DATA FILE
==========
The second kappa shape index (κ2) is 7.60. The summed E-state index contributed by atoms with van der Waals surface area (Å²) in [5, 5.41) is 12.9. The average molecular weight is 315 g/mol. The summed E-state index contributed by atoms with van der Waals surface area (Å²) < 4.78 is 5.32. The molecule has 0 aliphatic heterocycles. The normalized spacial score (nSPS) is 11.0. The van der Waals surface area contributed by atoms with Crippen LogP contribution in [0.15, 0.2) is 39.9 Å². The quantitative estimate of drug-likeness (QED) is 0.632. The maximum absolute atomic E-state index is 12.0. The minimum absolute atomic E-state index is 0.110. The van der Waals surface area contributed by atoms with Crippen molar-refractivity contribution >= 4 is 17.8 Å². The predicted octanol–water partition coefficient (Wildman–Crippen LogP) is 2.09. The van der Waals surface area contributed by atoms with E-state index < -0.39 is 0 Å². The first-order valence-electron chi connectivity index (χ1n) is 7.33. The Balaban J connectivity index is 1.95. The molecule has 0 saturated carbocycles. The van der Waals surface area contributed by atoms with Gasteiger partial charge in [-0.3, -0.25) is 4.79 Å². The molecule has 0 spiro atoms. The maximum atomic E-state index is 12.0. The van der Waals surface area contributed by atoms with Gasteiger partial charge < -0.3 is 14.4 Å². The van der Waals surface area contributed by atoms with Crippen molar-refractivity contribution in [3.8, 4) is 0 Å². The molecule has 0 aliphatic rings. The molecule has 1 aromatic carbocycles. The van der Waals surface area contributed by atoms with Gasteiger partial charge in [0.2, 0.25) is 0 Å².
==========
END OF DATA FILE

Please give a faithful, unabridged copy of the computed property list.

The second kappa shape index (κ2) is 7.60. The summed E-state index contributed by atoms with van der Waals surface area (Å²) in [5, 5.41) is 12.9. The average molecular weight is 315 g/mol. The summed E-state index contributed by atoms with van der Waals surface area (Å²) < 4.78 is 5.32. The molecule has 0 aliphatic heterocycles. The normalized spacial score (nSPS) is 11.0. The van der Waals surface area contributed by atoms with Crippen LogP contribution in [0.15, 0.2) is 39.9 Å². The quantitative estimate of drug-likeness (QED) is 0.632. The maximum absolute atomic E-state index is 12.0. The minimum absolute atomic E-state index is 0.110. The van der Waals surface area contributed by atoms with Crippen molar-refractivity contribution >= 4 is 17.8 Å². The predicted octanol–water partition coefficient (Wildman–Crippen LogP) is 2.09. The van der Waals surface area contributed by atoms with E-state index < -0.39 is 0 Å². The first-order valence-electron chi connectivity index (χ1n) is 7.33. The Balaban J connectivity index is 1.95. The molecule has 0 saturated carbocycles. The van der Waals surface area contributed by atoms with Gasteiger partial charge in [-0.3, -0.25) is 4.79 Å². The molecule has 0 spiro atoms. The maximum atomic E-state index is 12.0. The van der Waals surface area contributed by atoms with Gasteiger partial charge < -0.3 is 14.4 Å². The van der Waals surface area contributed by atoms with Crippen molar-refractivity contribution in [3.8, 4) is 0 Å². The molecule has 0 aliphatic rings. The molecule has 1 aromatic carbocycles. The van der Waals surface area contributed by atoms with Gasteiger partial charge in [0.2, 0.25) is 0 Å².